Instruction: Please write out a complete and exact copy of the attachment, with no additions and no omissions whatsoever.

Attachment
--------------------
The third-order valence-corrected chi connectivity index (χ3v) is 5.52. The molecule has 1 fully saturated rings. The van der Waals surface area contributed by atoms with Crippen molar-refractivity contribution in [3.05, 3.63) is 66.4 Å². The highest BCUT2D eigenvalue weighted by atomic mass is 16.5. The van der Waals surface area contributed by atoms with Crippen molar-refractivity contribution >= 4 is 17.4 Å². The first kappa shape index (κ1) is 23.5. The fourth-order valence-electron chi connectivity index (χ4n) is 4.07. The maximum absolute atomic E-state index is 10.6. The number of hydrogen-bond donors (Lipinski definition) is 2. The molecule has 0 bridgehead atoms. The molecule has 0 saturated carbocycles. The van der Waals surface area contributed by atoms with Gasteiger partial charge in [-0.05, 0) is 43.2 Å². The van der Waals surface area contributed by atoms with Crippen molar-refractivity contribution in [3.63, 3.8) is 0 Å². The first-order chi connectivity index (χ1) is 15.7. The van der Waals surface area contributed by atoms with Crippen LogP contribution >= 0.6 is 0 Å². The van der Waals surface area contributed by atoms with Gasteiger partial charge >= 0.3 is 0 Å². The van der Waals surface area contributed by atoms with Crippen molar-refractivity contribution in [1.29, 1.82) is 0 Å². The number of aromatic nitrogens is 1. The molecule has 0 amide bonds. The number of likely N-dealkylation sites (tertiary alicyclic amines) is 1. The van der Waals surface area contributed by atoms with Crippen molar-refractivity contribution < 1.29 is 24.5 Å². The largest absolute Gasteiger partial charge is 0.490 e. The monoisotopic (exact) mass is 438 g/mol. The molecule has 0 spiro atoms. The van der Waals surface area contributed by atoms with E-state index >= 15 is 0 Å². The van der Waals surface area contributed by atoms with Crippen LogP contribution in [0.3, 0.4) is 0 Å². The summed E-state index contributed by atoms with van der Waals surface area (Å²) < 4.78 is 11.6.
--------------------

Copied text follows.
The third-order valence-corrected chi connectivity index (χ3v) is 5.52. The molecule has 1 fully saturated rings. The van der Waals surface area contributed by atoms with Crippen molar-refractivity contribution in [3.05, 3.63) is 66.4 Å². The highest BCUT2D eigenvalue weighted by atomic mass is 16.5. The van der Waals surface area contributed by atoms with Crippen molar-refractivity contribution >= 4 is 17.4 Å². The first kappa shape index (κ1) is 23.5. The fourth-order valence-electron chi connectivity index (χ4n) is 4.07. The maximum absolute atomic E-state index is 10.6. The number of hydrogen-bond donors (Lipinski definition) is 2. The molecule has 0 bridgehead atoms. The molecule has 0 saturated carbocycles. The van der Waals surface area contributed by atoms with Gasteiger partial charge in [-0.05, 0) is 43.2 Å². The van der Waals surface area contributed by atoms with Crippen molar-refractivity contribution in [3.63, 3.8) is 0 Å². The first-order chi connectivity index (χ1) is 15.7. The van der Waals surface area contributed by atoms with Crippen LogP contribution >= 0.6 is 0 Å². The van der Waals surface area contributed by atoms with Gasteiger partial charge >= 0.3 is 0 Å². The van der Waals surface area contributed by atoms with Crippen molar-refractivity contribution in [1.29, 1.82) is 0 Å². The number of aromatic nitrogens is 1. The molecule has 0 amide bonds. The number of likely N-dealkylation sites (tertiary alicyclic amines) is 1. The van der Waals surface area contributed by atoms with Crippen molar-refractivity contribution < 1.29 is 24.5 Å². The largest absolute Gasteiger partial charge is 0.490 e. The monoisotopic (exact) mass is 438 g/mol. The molecule has 0 spiro atoms. The van der Waals surface area contributed by atoms with E-state index >= 15 is 0 Å². The van der Waals surface area contributed by atoms with Crippen LogP contribution in [0.3, 0.4) is 0 Å². The summed E-state index contributed by atoms with van der Waals surface area (Å²) < 4.78 is 11.6.